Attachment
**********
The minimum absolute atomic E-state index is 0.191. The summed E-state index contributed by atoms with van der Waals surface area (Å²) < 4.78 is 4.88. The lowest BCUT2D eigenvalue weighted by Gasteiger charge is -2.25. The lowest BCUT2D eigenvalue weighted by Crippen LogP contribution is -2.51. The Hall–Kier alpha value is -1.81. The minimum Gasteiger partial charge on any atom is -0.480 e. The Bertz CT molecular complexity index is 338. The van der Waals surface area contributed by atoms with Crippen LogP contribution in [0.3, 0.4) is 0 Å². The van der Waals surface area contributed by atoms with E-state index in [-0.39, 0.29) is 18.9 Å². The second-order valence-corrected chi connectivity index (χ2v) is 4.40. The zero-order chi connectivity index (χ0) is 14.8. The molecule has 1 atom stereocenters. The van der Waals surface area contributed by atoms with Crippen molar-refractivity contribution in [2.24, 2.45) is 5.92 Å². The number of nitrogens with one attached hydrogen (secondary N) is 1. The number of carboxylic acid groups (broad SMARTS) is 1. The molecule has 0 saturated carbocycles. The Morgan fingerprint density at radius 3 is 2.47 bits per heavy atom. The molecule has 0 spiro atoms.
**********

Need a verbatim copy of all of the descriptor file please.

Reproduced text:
The minimum absolute atomic E-state index is 0.191. The summed E-state index contributed by atoms with van der Waals surface area (Å²) < 4.78 is 4.88. The lowest BCUT2D eigenvalue weighted by Gasteiger charge is -2.25. The lowest BCUT2D eigenvalue weighted by Crippen LogP contribution is -2.51. The Hall–Kier alpha value is -1.81. The minimum Gasteiger partial charge on any atom is -0.480 e. The Bertz CT molecular complexity index is 338. The van der Waals surface area contributed by atoms with Crippen LogP contribution in [0.3, 0.4) is 0 Å². The van der Waals surface area contributed by atoms with E-state index in [-0.39, 0.29) is 18.9 Å². The second-order valence-corrected chi connectivity index (χ2v) is 4.40. The zero-order chi connectivity index (χ0) is 14.8. The molecule has 1 atom stereocenters. The van der Waals surface area contributed by atoms with Crippen molar-refractivity contribution in [2.24, 2.45) is 5.92 Å². The number of nitrogens with one attached hydrogen (secondary N) is 1. The number of carboxylic acid groups (broad SMARTS) is 1. The molecule has 0 saturated carbocycles. The Morgan fingerprint density at radius 3 is 2.47 bits per heavy atom. The molecule has 0 spiro atoms.